NewsAsia

Nepal faces year with no ascent of Everest in wake of deadly avalanche

Season looks set to end without climbs to the peak as teams pull out after avalanche tragedy

PUBLISHED : Friday, 25 April, 2014, 12:57am
UPDATED : Friday, 25 April, 2014, 12:57am
 

Several foreign expeditions have called off attempts to scale Everest following an avalanche that killed at least 13 local guides, meaning Nepal faces an entire season without a single ascent of the world's highest mountain for the first time in decades.

The toll from last Friday's accident was the highest in a single day in Everest history, and many Sherpas who are angry over their treatment at the hands of foreign mountaineers and the government have refused to guide visitors up the climb.

Three Sherpas are still missing since an avalanche struck while they were carving out a route for foreign climbers through the Icefall, near the base camp for most climbs on the Nepali side of the mountain.

The US-based International Mountain Guides (IMG) became the largest team to pull out in response to the tragedy. It had around 40 climbers in three teams on the mountain.

The Peak Freaks Everest 2014 expedition also pulled out for safety reasons, and said the Nepalese government had officially closed Everest for the season.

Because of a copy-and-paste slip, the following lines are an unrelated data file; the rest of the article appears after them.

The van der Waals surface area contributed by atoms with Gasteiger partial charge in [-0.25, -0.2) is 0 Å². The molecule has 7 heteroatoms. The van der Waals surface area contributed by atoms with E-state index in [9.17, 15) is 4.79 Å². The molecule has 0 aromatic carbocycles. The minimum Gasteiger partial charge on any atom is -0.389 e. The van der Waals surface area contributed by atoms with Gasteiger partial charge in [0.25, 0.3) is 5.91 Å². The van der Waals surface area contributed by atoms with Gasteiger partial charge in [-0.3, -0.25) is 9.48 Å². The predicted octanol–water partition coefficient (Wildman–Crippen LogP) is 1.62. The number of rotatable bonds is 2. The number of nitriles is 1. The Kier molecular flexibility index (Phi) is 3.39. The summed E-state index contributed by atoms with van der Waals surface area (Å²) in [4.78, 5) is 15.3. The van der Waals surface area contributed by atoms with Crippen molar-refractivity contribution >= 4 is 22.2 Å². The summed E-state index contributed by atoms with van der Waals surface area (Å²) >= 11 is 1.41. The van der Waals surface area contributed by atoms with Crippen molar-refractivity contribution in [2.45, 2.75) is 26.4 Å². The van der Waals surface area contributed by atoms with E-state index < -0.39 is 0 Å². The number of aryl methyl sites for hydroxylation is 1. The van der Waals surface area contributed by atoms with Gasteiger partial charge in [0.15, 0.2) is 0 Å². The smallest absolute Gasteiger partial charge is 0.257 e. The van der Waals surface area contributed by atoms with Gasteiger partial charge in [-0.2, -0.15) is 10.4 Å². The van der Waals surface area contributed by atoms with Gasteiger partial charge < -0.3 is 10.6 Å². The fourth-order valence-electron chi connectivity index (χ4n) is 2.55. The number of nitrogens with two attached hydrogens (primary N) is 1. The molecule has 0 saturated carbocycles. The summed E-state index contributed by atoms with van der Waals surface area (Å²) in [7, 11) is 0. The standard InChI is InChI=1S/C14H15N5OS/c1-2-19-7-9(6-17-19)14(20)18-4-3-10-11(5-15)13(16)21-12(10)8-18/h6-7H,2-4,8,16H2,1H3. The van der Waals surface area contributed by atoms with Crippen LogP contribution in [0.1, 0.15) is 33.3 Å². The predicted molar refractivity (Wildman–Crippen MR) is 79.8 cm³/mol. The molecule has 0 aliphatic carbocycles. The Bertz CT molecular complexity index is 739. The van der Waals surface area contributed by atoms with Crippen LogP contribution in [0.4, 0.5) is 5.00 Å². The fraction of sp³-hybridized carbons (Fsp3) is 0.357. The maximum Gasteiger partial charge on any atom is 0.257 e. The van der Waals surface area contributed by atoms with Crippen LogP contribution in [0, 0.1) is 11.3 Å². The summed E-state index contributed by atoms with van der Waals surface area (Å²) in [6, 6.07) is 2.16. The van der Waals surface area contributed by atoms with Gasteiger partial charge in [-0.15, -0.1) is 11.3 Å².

But Sushil Ghimire, a senior bureaucrat at Nepal's tourism ministry, said some teams might yet decide to attempt to scale the summit. Foreign expeditions on the Tibetan side of the mountain remained unaffected, he said.

"Some teams may withdraw while some may climb. It has been agreed that no-one will stop those mountaineers who want to climb Everest in the current season itself," he said.

Vern Tejas of the Seattle-based Alpine Ascents, which lost five of its guides in the accident, said the group was coming back out of respect to the guides who lost their lives.

Also returning was New Zealand's Adventure Consultants team, which lost three guides.

The mountaineering season lasts until the end of May, when cloud from the rainy season pushes up from the south, making climbing impossible.

Share

Send to a friend

To forward this article using your default email client (e.g. Outlook), click here.

Enter multiple addresses separated by commas(,)

For unlimited access to:

SCMP.com SCMP Tablet Edition SCMP Mobile Edition 10-year news archive